SAN ANTONIO -- Stephen Curry scored 36 points as the Golden State Warriors closed out the Western Conference Final against the injury-ravaged San Antonio Spurs with a 129-115 victory Monday night, becoming the first team in league history to start the playoffs 12-0.

Golden State led by as many as 22 points in cruising to its third straight NBA Finals. The Warriors await a possible third straight championship matchup with Cleveland, which leads Boston 2-1 in the East finals.

"It's great to be one of the last two teams standing, we'll see how it goes," said Kevin Durant, who had 29 points and 12 rebounds.

San Antonio's only lead came on the opening possession when Manu Ginobili tossed in a left-handed scoop shot. The Spurs started Ginobili in what could be his final game with the team. The 39-year-old had maintained he will not ponder whether to retire or return until after the season.

Unsure if the beloved veteran will return, the crowd serenaded Ginobili with "Manu, Manu" chants as the game came to a close.

"An amazing competitor, even more fun playing against him," Durant said of Ginobili. "He was phenomenal this series."

Kyle Anderson scored 20 points to lead the Spurs, who were without Kawhi Leonard, Tony Parker and David Lee. San Antonio didn't go down without a fight despite the injuries.

Anderson dove on the court for a loose ball that the Spurs had tipped away defensively, pushing the ball upcourt to Patty Mills who fed Ginobili for a 3-pointer that pulled San Antonio to 108-94 with 7 minutes remaining.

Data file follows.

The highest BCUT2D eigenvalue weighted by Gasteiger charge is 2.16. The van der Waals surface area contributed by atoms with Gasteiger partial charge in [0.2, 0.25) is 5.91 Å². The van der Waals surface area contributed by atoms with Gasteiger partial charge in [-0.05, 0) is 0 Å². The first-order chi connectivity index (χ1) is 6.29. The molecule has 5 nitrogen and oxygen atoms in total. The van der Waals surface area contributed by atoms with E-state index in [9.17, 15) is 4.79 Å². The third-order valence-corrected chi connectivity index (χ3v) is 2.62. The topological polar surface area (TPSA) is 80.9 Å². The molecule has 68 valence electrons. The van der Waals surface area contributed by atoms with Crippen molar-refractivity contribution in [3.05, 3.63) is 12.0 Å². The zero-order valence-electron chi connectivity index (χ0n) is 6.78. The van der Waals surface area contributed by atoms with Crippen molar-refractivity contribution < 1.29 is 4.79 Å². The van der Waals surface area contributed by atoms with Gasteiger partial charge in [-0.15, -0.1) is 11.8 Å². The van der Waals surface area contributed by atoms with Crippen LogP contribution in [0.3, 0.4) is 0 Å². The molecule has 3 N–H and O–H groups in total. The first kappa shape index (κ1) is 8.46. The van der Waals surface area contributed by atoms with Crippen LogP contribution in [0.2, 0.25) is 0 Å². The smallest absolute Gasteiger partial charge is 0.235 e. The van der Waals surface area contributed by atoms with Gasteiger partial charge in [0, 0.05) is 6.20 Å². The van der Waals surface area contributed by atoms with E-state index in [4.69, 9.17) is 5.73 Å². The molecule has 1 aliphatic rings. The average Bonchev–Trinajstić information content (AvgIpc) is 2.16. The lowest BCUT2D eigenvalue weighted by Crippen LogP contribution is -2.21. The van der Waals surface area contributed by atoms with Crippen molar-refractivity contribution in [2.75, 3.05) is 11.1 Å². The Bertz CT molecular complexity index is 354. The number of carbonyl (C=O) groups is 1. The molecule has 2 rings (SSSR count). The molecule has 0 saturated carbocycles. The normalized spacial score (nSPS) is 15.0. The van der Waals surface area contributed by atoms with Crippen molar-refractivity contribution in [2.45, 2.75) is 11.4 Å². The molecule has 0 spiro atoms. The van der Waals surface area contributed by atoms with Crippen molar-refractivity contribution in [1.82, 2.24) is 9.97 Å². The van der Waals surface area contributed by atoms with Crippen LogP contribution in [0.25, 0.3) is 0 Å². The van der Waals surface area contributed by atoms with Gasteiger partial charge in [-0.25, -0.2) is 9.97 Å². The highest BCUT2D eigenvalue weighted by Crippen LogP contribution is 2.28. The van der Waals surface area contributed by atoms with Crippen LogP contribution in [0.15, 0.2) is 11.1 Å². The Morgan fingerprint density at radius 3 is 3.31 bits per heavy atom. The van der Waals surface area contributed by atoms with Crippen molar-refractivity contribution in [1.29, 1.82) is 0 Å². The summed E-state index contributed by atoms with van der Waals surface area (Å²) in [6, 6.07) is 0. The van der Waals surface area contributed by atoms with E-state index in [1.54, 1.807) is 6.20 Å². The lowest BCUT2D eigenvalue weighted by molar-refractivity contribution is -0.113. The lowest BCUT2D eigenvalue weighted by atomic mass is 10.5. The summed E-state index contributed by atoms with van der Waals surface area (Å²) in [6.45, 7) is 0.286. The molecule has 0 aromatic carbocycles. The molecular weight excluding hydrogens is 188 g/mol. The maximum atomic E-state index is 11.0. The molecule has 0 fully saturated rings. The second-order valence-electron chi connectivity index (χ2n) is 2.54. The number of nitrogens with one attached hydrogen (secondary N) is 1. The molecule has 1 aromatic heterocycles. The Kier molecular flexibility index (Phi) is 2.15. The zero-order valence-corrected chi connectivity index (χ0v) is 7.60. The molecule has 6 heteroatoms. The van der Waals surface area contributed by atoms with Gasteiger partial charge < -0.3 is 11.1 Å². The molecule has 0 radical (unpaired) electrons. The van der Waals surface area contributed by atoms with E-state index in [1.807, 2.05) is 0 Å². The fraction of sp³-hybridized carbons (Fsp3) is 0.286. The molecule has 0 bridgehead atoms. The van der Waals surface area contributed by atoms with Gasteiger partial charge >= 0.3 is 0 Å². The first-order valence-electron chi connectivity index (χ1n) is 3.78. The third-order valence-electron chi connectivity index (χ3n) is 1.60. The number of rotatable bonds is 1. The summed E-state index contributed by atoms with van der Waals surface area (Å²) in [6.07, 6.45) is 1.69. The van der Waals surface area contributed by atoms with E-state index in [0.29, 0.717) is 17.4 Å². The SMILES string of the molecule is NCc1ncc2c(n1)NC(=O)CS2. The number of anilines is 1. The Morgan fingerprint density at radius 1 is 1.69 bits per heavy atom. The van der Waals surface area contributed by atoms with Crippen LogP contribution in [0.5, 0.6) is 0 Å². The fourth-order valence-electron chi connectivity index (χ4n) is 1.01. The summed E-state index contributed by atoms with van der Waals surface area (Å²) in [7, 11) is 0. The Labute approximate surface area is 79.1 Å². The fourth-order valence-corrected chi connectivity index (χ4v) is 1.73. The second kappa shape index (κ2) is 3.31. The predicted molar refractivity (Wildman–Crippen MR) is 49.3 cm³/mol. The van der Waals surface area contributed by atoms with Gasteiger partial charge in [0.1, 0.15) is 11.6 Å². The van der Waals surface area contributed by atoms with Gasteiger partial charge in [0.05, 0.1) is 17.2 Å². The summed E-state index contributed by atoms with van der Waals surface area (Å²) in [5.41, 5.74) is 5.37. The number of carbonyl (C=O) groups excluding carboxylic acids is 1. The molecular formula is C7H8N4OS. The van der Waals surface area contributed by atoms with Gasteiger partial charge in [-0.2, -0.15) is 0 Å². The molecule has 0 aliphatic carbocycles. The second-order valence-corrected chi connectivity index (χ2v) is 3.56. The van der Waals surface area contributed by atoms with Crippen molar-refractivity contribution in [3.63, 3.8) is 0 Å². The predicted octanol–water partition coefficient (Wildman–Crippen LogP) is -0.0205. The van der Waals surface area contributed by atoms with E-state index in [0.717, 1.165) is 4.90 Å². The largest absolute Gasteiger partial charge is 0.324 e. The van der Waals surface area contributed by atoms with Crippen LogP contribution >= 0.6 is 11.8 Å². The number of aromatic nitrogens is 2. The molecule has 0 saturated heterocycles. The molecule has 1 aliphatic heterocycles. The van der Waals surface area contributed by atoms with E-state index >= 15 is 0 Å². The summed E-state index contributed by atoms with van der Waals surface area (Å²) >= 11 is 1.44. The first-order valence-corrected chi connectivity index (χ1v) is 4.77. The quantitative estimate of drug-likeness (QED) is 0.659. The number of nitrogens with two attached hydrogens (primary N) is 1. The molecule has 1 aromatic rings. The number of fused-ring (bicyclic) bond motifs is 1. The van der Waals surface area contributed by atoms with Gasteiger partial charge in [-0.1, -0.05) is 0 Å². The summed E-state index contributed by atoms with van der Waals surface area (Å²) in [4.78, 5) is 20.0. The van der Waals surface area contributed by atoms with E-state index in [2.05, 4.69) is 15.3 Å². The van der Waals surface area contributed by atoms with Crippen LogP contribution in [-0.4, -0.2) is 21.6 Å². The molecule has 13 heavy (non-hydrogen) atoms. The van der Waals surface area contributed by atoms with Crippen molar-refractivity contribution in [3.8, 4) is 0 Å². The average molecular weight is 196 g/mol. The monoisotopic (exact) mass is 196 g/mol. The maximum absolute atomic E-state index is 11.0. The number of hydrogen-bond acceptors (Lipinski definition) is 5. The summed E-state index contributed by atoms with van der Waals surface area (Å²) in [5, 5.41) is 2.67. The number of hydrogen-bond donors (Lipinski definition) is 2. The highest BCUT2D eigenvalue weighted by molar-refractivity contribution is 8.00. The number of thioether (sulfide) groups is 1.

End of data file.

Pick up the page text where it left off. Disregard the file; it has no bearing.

The effort made Spurs coach Gregg Popovich smile and clap at times, but the Warriors' depth and talent proved too much for short-handed San Antonio.

Golden State shot 56 percent and were 14 for 39 on 3-pointers.

Draymond Green had 16 points, eight rebounds and eight assists for the Warriors.

Spurs forward LaMarcus Aldridge closed out a disappointing series with his second eight-point effort against the Warriors.

Ginobili finished with 15 points in 32 minutes.

The case for Duke's Jayson Tatum to the Sixers at No. 3

The case for Duke's Jayson Tatum to the Sixers at No. 3

With the 2017 NBA Draft Lottery behind us, there appears to be a consensus on the first two selections in next month's draft. The Celtics are expected to take Washington guard Markelle Fultz, and it would be a surprise if the Lakers passed on Lonzo Ball.

After that, all bets are off, and the Sixers will have plenty of options at pick No. 3.

A popular choice has been Kansas' Josh Jackson, and with good reason. The 6-foot-8 guard was an All-Big 12 first-team selection in his lone season with the Jayhawks, averaging 16.3 points and 7.4 rebounds per game.

Others have pointed to Kentucky sharpshooter Malik Monk, who would fill an obvious need. Monk consistently has shown the ability to pull up without hesitation. He shot nearly 40 percent from beyond the arc while averaging 19.8 points per game to lead the Wildcats.

There is a strong case to be made, however, that Duke forward Jayson Tatum will be the most talented player remaining on the board when it is the Sixers' turn to pick. 

As a basketball beat writer for The Duke Chronicle, I had the opportunity to watch Tatum play up close and in-person for much of the season, seeing him at his best and his worst.

A quick rise
After coming to Durham, North Carolina as one of the key pieces of the Blue Devils' top-ranked recruiting class, Tatum suffered a left foot sprain during a preseason practice that kept him out of action until early December.